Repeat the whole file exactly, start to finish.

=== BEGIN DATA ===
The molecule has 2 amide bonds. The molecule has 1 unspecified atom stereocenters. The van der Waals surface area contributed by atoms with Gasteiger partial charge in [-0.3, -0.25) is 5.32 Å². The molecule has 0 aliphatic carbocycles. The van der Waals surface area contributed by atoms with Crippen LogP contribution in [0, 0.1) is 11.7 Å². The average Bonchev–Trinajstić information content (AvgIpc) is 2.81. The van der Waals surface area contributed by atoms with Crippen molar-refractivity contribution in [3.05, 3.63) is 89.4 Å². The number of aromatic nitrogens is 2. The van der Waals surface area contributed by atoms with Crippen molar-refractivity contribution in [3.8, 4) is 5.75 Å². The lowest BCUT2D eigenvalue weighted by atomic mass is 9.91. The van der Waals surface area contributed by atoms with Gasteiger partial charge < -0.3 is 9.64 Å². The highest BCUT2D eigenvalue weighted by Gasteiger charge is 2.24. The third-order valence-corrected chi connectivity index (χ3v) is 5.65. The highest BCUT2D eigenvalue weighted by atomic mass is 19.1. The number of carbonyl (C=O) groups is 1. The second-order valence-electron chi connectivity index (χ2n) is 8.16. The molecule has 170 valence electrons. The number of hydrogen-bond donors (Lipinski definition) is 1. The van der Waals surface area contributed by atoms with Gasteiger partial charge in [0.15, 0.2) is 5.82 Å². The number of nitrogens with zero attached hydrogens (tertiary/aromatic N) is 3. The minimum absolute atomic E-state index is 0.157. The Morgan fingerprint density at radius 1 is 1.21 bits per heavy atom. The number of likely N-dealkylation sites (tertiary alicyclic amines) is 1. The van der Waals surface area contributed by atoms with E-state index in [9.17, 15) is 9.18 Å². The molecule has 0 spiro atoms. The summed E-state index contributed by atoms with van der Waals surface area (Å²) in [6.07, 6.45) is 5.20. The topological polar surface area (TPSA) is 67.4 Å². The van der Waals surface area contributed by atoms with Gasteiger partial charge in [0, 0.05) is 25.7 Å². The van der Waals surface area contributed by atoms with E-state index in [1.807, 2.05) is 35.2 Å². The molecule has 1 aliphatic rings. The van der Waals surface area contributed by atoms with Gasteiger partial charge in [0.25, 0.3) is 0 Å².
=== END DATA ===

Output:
The molecule has 2 amide bonds. The molecule has 1 unspecified atom stereocenters. The van der Waals surface area contributed by atoms with Gasteiger partial charge in [-0.3, -0.25) is 5.32 Å². The molecule has 0 aliphatic carbocycles. The van der Waals surface area contributed by atoms with Crippen LogP contribution in [0, 0.1) is 11.7 Å². The average Bonchev–Trinajstić information content (AvgIpc) is 2.81. The van der Waals surface area contributed by atoms with Crippen molar-refractivity contribution in [3.05, 3.63) is 89.4 Å². The number of aromatic nitrogens is 2. The van der Waals surface area contributed by atoms with Crippen molar-refractivity contribution in [3.8, 4) is 5.75 Å². The lowest BCUT2D eigenvalue weighted by atomic mass is 9.91. The van der Waals surface area contributed by atoms with Gasteiger partial charge < -0.3 is 9.64 Å². The highest BCUT2D eigenvalue weighted by Gasteiger charge is 2.24. The third-order valence-corrected chi connectivity index (χ3v) is 5.65. The highest BCUT2D eigenvalue weighted by atomic mass is 19.1. The number of carbonyl (C=O) groups is 1. The second-order valence-electron chi connectivity index (χ2n) is 8.16. The molecule has 170 valence electrons. The number of hydrogen-bond donors (Lipinski definition) is 1. The van der Waals surface area contributed by atoms with Gasteiger partial charge in [0.15, 0.2) is 5.82 Å². The number of nitrogens with zero attached hydrogens (tertiary/aromatic N) is 3. The minimum absolute atomic E-state index is 0.157. The Morgan fingerprint density at radius 1 is 1.21 bits per heavy atom. The number of likely N-dealkylation sites (tertiary alicyclic amines) is 1. The van der Waals surface area contributed by atoms with E-state index in [9.17, 15) is 9.18 Å². The molecule has 0 spiro atoms. The summed E-state index contributed by atoms with van der Waals surface area (Å²) in [6.07, 6.45) is 5.20. The topological polar surface area (TPSA) is 67.4 Å². The van der Waals surface area contributed by atoms with Gasteiger partial charge in [0, 0.05) is 25.7 Å². The van der Waals surface area contributed by atoms with E-state index in [1.807, 2.05) is 35.2 Å². The molecule has 1 aliphatic rings. The van der Waals surface area contributed by atoms with Gasteiger partial charge in [0.25, 0.3) is 0 Å².